What is precedence dropping call syntax?

Perl 6 introduces a lot of syntax changes from its predecessor (or cousin?), and one of it is the so called precedence dropping in method call. The syntax follows the following rules:
  • no need for brackets;
  • a comma : before the argument list;
  • all things after the comma are managed as a list.
Please note that this syntax applies only to method calls, since for subroutine calls it does suffice to avoid parenthesis at all. So let’s see this in action:
class Foo {
    method foo( *@v ) {
        say @v;
        return 1;
Now imagine you are going to call as the following:
my $f = Foo.new;
say $f.foo( 'a', 'b', 'c').^name;
which in turn prints:
[a b c]
What happened? Well, what we were expecting: the called the foo method and then chained the name on its return value, that is an integer. Now let’s rewrite this with precedence dropping:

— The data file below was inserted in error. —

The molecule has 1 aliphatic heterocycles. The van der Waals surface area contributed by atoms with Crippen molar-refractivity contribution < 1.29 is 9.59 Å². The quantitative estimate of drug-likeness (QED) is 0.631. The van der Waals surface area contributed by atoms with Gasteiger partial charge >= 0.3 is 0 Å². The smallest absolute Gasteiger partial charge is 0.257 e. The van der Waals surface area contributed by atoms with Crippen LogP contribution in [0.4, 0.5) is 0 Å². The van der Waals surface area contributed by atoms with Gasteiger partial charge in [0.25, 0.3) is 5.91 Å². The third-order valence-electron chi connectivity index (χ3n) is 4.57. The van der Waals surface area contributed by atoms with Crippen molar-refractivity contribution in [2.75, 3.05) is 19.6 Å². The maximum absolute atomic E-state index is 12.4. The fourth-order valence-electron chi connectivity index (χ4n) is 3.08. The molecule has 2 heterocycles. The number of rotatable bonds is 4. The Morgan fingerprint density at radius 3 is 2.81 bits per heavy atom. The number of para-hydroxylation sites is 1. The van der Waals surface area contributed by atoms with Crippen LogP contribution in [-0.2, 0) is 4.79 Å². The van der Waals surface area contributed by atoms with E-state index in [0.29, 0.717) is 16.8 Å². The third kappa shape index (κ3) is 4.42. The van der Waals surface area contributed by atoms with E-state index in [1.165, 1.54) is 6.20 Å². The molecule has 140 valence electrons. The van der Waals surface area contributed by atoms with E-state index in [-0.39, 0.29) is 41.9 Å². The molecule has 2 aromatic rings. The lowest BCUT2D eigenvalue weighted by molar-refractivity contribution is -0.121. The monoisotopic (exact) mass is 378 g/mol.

$f.foo: 'a', 'b', 'c'.^name;
which produces the following:
[a b Str]
Here the arguments are managed as a whole huge list, so name is not applied to the method return value but to the last argument. In other words precedence dropping means that what is following the method call has the precedence on the call itself, and therefore is evaluated before it is passed to the method itself. So the following are equivalent:
$f.foo: 'a', 'b', 'c'.^name;
$f.foo( 'a', 'b', 'c'.^name );
that is what compose the argument list must be evaluated before (i.e., has the precedence) on the method call itself. Having said that, it is quite clear that the following does not work as expected too:
$f.foo: ( 'a', 'b', 'c' ).^name; # [List]
since again the argument is converted to a whole list, on which is evaluated name before and then the method is called. So when is precedence dropping useful? Well, in my opinion when you are hitting the last method call of a chain call you can quite safely apply precedence dropping, and this avoid parenthesis balance problems:
$f.baz.bar.map.sort.reverse.foo: 'a','b','c';
 #                           ^^^ end of method chain!

$f.bar.baz.sort.foo: 'a', 'b', 'c' .reverse  # wrong!

The article What is precedence dropping call syntax? has been posted by Luca Ferrari on September 20, 2017